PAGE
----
The trucking industry, specifically some 70,000 owner/operators in California, learned on June 30 that the U.S. Supreme court had denied the California Trucking Association’s petition for a hearing on CA AB 5.
The move by the nation’s highest court sends the case back to United States District Court Southern District of California.
In a comprehensive look at the issue published July 6 at |https://landline.media/ab5-case-denied-by-supreme-court-whats-next/, writer Mark Schremmer said, “The decision to decline the trucking group’s petition means that a previous ruling from the U.S. Court of Appeals for the Ninth Circuit stands and that a preliminary injunction preventing AB5 from being enforced on motor carriers will end. According to a court order, it was set to end seven days after the Supreme Court’s decision.”
He added that the “fight against California’s AB5 in the trucking industry is not necessarily over,” noting the case will be sent back to the district court, where the California Trucking Association’s arguments that AB5 violates the Commerce Clause will be considered.
However, Schremmer said, “For now, though, motor carriers and truck drivers in California should prepare for a climate that includes AB5. OOIDA members who are leased on to carriers in California are telling the Association that they are being encouraged to get their own authority.”
AB5, passed into law in 2019, codified the ABC Test, Schremmer wrote. That act “makes it more difficult for a worker to be considered an independent contractor,” and many in the trucking industry, “including the California Trucking Association and the Owner-Operator Independent Drivers Association, said the law would force the end of the owner-operator model in the state.”
The ABC Test itself has three parts, the first of which is that the “worker is free from the control and direction of the hirer in connection with the performance of the work, both under the contract for the performance of the work and in fact.” The second part is that “the worker performs work that is outside the usual course of the hiring entity’s business,” and the third is that “the worker is customarily engaged in an independently established trade, occupation or business of the same nature as that involved in the work performed.”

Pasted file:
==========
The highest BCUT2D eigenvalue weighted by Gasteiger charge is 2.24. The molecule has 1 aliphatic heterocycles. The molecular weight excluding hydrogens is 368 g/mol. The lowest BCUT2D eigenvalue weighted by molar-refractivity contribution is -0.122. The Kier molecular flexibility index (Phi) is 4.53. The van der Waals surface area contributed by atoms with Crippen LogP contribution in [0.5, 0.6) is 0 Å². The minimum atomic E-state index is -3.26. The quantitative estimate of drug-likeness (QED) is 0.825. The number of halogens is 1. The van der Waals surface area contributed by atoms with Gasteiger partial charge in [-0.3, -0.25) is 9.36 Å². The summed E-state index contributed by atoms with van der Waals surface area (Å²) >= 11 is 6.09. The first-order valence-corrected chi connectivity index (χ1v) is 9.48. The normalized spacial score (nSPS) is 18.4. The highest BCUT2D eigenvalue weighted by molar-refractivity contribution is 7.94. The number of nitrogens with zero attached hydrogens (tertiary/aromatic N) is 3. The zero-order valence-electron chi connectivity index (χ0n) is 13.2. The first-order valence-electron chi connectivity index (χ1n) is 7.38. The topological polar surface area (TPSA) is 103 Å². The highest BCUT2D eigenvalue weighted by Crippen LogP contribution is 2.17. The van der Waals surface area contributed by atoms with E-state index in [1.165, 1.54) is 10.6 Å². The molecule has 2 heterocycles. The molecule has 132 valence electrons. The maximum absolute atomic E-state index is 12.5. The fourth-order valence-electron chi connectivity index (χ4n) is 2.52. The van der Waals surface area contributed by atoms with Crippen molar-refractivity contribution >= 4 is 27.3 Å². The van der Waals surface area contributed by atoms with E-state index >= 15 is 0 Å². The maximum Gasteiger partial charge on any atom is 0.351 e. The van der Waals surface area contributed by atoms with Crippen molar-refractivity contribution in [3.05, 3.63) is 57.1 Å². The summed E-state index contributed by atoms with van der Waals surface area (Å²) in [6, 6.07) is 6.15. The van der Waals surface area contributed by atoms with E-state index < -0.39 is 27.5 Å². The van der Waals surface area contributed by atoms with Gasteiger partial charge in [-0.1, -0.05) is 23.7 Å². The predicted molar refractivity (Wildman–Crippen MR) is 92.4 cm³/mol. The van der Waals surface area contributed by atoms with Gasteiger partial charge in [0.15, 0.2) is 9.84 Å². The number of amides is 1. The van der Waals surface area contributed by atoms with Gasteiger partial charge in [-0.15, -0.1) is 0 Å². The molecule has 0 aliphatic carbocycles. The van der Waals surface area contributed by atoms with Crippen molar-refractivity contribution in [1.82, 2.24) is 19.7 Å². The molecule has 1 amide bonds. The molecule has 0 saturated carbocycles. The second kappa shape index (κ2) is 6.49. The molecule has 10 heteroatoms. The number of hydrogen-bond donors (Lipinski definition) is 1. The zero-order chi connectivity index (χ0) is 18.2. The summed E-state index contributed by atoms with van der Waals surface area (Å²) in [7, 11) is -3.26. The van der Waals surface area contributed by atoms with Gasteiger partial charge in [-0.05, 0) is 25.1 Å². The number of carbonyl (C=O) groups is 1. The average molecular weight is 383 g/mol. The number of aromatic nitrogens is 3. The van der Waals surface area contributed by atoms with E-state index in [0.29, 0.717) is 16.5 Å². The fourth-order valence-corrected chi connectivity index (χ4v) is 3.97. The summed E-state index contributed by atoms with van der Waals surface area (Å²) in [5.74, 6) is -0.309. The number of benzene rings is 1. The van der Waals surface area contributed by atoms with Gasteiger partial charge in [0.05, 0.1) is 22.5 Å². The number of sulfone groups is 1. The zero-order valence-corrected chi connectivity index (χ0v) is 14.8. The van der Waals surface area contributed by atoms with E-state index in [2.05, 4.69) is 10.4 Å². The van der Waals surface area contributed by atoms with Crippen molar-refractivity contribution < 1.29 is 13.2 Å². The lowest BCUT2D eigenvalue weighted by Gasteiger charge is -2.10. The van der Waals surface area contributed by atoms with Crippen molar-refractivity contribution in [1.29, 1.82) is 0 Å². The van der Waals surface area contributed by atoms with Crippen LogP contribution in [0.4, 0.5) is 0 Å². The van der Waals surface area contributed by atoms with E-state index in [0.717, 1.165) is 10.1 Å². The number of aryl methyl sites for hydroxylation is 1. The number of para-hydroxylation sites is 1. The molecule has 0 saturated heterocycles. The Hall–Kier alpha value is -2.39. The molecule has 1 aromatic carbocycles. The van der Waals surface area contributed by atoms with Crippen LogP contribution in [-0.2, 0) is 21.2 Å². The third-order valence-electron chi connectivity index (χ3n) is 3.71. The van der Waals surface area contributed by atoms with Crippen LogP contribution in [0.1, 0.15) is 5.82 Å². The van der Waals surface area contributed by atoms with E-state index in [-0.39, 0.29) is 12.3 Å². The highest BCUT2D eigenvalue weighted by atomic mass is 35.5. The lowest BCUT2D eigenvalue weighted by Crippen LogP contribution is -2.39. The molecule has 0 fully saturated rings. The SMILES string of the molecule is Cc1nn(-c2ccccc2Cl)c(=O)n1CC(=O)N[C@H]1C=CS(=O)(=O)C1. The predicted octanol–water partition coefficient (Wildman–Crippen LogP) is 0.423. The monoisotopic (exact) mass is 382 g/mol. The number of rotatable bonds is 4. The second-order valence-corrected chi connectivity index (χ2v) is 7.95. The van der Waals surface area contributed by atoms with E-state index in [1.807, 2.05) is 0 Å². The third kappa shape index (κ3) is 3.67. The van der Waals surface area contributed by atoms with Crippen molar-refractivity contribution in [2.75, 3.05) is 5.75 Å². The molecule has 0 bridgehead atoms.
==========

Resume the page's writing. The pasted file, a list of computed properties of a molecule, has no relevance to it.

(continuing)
Schremmer said the second part of the test “appears to make it nearly impossible for a leased-on truck driver to be considered an independent contractor.”
Following the 2019 passage of AB5 into law by the California legislature, the California Trucking Association sought a preliminary injunction with the U.S. District Court for the Southern District of California, arguing that AB5 was “preempted by the Federal Aviation Administration Authorization Act, or F4A, which prevents states from enforcing a law or regulation related to a price, route or service of motor carriers.”
Moreover, the “law also violates the Commerce Clause of the U.S. Constitution, the California Trucking Association claimed.
The district court found that the law was likely to be preempted by the F4A and granted a preliminary injunction. In 2021, following a request from California’s attorney general, the Ninth Circuit Court of Appeals to review the injunction. In 2021 the Ninth Circuit ruled 2-1 that ABB5 “is a generally applicable labor law,” calling for the preliminary injunction to be removed.
The Trucking Association then filed a petition to the U.S. Supreme Court, and this June 30 the Supreme Court said that it denied the California Trucking Association’s petition.
The Owner-Operator Independent Drivers Association spoke out against the state of California “for not providing current independent contractors a road map for how to navigate an AB5 landscape,” Schremmer wrote. And the California Trucking Association was quoted as saying, “In addition to the direct impact on California’s 70,000 owner-operators who have seven days to cease long-standing independent businesses, the impact of taking tens of thousands of truck drivers off the road will have devastating repercussions on an already fragile supply chain, increasing costs and worsening runaway inflation.”
However, “… the International Brotherhood of Teamsters lauded the Supreme Court’s decision, pointing to misclassification among port drivers.”
Schremmer wrote that groups including the California Trucking Association and OOIDA “will continue to pursue all legal options.
First, the spotlight moves back to the district court to see if it will revive the California Trucking Association’s claim that AB5 violates the Commerce Clause of the U.S. Constitution.” The Commerce Clause “protects the right to engage in interstate commerce free of undue burdens and discrimination by state governments.”